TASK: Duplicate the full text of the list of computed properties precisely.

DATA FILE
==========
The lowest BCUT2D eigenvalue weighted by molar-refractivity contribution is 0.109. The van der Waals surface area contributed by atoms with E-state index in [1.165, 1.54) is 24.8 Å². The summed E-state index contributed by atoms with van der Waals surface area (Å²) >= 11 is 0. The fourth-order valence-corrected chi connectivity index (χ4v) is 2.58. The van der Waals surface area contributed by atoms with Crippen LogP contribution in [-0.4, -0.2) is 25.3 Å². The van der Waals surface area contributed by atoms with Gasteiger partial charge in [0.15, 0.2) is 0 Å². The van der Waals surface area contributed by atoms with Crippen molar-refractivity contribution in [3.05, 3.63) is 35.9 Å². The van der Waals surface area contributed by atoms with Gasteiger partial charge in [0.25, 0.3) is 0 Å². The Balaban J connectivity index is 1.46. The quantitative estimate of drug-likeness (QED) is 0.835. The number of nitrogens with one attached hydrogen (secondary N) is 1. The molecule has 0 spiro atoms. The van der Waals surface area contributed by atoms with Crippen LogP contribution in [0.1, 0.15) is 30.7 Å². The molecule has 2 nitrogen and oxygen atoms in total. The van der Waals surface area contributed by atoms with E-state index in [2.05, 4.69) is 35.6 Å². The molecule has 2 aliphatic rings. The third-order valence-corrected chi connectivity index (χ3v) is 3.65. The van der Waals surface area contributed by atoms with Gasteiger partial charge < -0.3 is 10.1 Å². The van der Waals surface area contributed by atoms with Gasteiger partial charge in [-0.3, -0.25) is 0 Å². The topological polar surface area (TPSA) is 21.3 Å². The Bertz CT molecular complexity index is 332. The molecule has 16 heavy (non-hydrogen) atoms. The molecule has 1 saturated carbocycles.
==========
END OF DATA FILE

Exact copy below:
The lowest BCUT2D eigenvalue weighted by molar-refractivity contribution is 0.109. The van der Waals surface area contributed by atoms with E-state index in [1.165, 1.54) is 24.8 Å². The summed E-state index contributed by atoms with van der Waals surface area (Å²) >= 11 is 0. The fourth-order valence-corrected chi connectivity index (χ4v) is 2.58. The van der Waals surface area contributed by atoms with Crippen LogP contribution in [-0.4, -0.2) is 25.3 Å². The van der Waals surface area contributed by atoms with Gasteiger partial charge in [0.15, 0.2) is 0 Å². The van der Waals surface area contributed by atoms with Crippen molar-refractivity contribution in [3.05, 3.63) is 35.9 Å². The van der Waals surface area contributed by atoms with Gasteiger partial charge in [0.25, 0.3) is 0 Å². The Balaban J connectivity index is 1.46. The quantitative estimate of drug-likeness (QED) is 0.835. The number of nitrogens with one attached hydrogen (secondary N) is 1. The molecule has 0 spiro atoms. The van der Waals surface area contributed by atoms with Crippen LogP contribution in [0.1, 0.15) is 30.7 Å². The molecule has 2 nitrogen and oxygen atoms in total. The van der Waals surface area contributed by atoms with E-state index in [2.05, 4.69) is 35.6 Å². The molecule has 2 aliphatic rings. The third-order valence-corrected chi connectivity index (χ3v) is 3.65. The van der Waals surface area contributed by atoms with Gasteiger partial charge < -0.3 is 10.1 Å². The van der Waals surface area contributed by atoms with Gasteiger partial charge in [-0.3, -0.25) is 0 Å². The topological polar surface area (TPSA) is 21.3 Å². The Bertz CT molecular complexity index is 332. The molecule has 16 heavy (non-hydrogen) atoms. The molecule has 1 saturated carbocycles.